I did not want to be on antidepressants; I thought pills were only for crazy people.  My historical context of being African-American made me afraid to trust mental health medicine.  I had been to counseling twice before and both times turned down the medicine that my doctors said I needed.  But at that moment, I was tired of being depressed and would have tried anything.  I was losing my life and needed it to fix it.  I agreed to be on the antidepressants.  My counselor then encouraged me to go back to class and explain to my professors my situation.

In December, one week before finals, I went to my professors and told them I had a traumatic experience.  They worked with me the best they could, but after missing so many classes, I was very behind.  I was unable to complete my final papers and exams.  I would sit down to write and just stare at my assignments.  Once, I sat up all night long and stared at my computer, not doing anything.  I was unable to form theological arguments, when I was so angry at God.  That Fall semester of 2008, in what was supposed to be my final year of seminary, I finished the semester with one C, one D and two Fs.  I would not be graduating in the spring with my classmates.

The following Spring semester I returned not only battling depression over my rape, but also feeling like an academic failure for not being able to graduate with my peers.  My first two weeks of school went well, then I stopped going to class again.  I was unable to focus on studying theology when I was still so angry with God for letting me be raped and molested.  After sharing with my counselor my anger, hurt, and shame with the Lord, she told me that I would have to medical leave of absence that year.  This was third semester that my counselor suggested I take time off.  This time she did not give me a choice.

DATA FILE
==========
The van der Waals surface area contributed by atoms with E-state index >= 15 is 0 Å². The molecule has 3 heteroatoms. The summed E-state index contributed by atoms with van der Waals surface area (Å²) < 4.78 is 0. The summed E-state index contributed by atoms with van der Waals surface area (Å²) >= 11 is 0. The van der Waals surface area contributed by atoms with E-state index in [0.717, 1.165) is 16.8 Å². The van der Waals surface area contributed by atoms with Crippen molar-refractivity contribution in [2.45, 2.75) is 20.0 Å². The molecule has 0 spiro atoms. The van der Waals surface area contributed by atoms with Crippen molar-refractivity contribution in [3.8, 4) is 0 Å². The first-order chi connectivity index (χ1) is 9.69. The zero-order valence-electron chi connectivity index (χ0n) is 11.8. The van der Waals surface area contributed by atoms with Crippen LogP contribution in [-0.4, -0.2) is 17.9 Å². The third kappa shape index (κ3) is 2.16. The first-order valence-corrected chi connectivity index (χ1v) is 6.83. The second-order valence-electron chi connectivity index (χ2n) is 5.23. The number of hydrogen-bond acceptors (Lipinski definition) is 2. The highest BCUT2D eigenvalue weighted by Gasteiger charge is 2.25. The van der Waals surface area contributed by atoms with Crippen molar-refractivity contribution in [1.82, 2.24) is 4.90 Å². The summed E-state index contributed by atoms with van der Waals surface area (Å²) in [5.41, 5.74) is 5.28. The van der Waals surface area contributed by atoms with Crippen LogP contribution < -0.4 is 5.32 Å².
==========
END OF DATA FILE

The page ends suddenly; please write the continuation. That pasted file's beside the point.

I disappeared from all my seminary friends that entire semester.  I could not bring myself to celebrate their accomplishments when I was still mourning the loss of my own.  On graduation day, I got dressed and ended up staying home in tears all day.  It was supposed to my graduation day too.  I felt like I disappointed them when I did not make their graduation.  But my seminary family loved me throughout everything.  They showed me true unconditional love and supported me through what turned into a 5-year journey to get my Master of Divinity degree.

September 15, 2008 changed my seminary path for better and for worse.  I learned the importance of self-care.  The biggest lesson I learned is there is no shame in taking care of your mental health, going to counseling, or being on medicine for mental health.  It was not until after I was done with taking the medicine did I even realize that I spent my entire life depressed.  Even though at the time it felt like it was destroying my life, seminary saved my life.  I may have massive student loans from a 5-year seminary experience, but the health insurance that allowed me to go to counseling and give me antidepressants was priceless.

Life happens.  It seems to happen harder while we are in seminary.  September 15, 2008 taught me that we should not force ourselves to push through trauma just to finish a degree “on time.”  Take care of self first in trauma or our academics will suffer.  My greatest advice to people still on the journey through seminary is to take advantage of the counseling resources.  Prayer heals, and God can heal through medicine and counseling.  Talking about what the hell happened to me in seminary is still painful.  However, the comfort in breaking the silence reminds us that we are not alone in what we survive to receive a theology degree.

–Allyson Felecia

If you are in need of counseling of any kind, please visit

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2 thoughts on “The 15th Day of September

  1. Carrol Wilson says:

    Thank you for your courage, bravery and strength in sharing your story.

  2. Shanika Perry says:

    Hey Allyson, I commend you for your transparency and courage to share your journey. I’ve been working as an addictions counselor since September and I see daily the results of people self medicating to cover up some sort of suppressed trauma. For so long, the Black community has perpetuated the stigma and demonized anyone who sought counseling and/or medicine to stabilize. I just hope and pray that you (and others) will continue to share your stories so that we can eradicate this stigma but also so that you can find complete healing. God bless you as you journey! Shanika